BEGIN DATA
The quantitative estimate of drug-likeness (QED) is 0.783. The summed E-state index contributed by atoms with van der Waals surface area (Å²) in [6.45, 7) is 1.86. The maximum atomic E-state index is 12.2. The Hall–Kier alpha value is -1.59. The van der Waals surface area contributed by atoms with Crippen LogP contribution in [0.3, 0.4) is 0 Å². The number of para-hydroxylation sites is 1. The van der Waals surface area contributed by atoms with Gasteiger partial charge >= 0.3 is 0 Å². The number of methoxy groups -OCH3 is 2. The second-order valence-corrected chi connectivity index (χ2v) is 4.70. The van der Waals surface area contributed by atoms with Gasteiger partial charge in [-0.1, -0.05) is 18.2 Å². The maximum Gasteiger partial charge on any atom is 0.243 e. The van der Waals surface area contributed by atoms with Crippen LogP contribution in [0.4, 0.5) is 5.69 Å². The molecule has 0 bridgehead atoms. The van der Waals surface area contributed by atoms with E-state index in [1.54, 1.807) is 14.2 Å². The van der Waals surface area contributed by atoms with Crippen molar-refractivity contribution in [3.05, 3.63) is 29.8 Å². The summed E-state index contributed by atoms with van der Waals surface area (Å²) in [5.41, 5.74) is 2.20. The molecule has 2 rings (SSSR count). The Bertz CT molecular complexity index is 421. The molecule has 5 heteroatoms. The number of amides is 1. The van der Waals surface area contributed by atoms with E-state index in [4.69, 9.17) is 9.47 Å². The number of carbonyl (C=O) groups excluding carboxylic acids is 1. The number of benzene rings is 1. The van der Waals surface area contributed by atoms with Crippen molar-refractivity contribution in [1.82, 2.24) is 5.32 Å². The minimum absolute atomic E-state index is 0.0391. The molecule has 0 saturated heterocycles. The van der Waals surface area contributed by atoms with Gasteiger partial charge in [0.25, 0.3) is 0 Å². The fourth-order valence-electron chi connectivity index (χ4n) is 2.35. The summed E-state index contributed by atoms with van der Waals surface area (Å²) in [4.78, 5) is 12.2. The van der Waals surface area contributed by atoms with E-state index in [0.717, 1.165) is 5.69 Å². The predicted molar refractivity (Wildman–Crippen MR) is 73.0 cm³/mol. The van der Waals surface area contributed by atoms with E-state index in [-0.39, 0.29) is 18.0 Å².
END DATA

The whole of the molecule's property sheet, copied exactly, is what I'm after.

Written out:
The quantitative estimate of drug-likeness (QED) is 0.783. The summed E-state index contributed by atoms with van der Waals surface area (Å²) in [6.45, 7) is 1.86. The maximum atomic E-state index is 12.2. The Hall–Kier alpha value is -1.59. The van der Waals surface area contributed by atoms with Crippen LogP contribution in [0.3, 0.4) is 0 Å². The number of para-hydroxylation sites is 1. The van der Waals surface area contributed by atoms with Gasteiger partial charge >= 0.3 is 0 Å². The number of methoxy groups -OCH3 is 2. The second-order valence-corrected chi connectivity index (χ2v) is 4.70. The van der Waals surface area contributed by atoms with Gasteiger partial charge in [-0.1, -0.05) is 18.2 Å². The maximum Gasteiger partial charge on any atom is 0.243 e. The van der Waals surface area contributed by atoms with Crippen LogP contribution in [0.4, 0.5) is 5.69 Å². The molecule has 0 bridgehead atoms. The van der Waals surface area contributed by atoms with E-state index in [1.54, 1.807) is 14.2 Å². The van der Waals surface area contributed by atoms with Crippen molar-refractivity contribution in [3.05, 3.63) is 29.8 Å². The summed E-state index contributed by atoms with van der Waals surface area (Å²) in [5.41, 5.74) is 2.20. The molecule has 2 rings (SSSR count). The Bertz CT molecular complexity index is 421. The molecule has 5 heteroatoms. The number of amides is 1. The van der Waals surface area contributed by atoms with E-state index in [4.69, 9.17) is 9.47 Å². The number of carbonyl (C=O) groups excluding carboxylic acids is 1. The number of benzene rings is 1. The van der Waals surface area contributed by atoms with Crippen molar-refractivity contribution in [1.82, 2.24) is 5.32 Å². The minimum absolute atomic E-state index is 0.0391. The molecule has 0 saturated heterocycles. The van der Waals surface area contributed by atoms with Gasteiger partial charge in [0.25, 0.3) is 0 Å². The fourth-order valence-electron chi connectivity index (χ4n) is 2.35. The summed E-state index contributed by atoms with van der Waals surface area (Å²) in [4.78, 5) is 12.2. The van der Waals surface area contributed by atoms with E-state index in [0.717, 1.165) is 5.69 Å². The predicted molar refractivity (Wildman–Crippen MR) is 73.0 cm³/mol. The van der Waals surface area contributed by atoms with E-state index in [-0.39, 0.29) is 18.0 Å².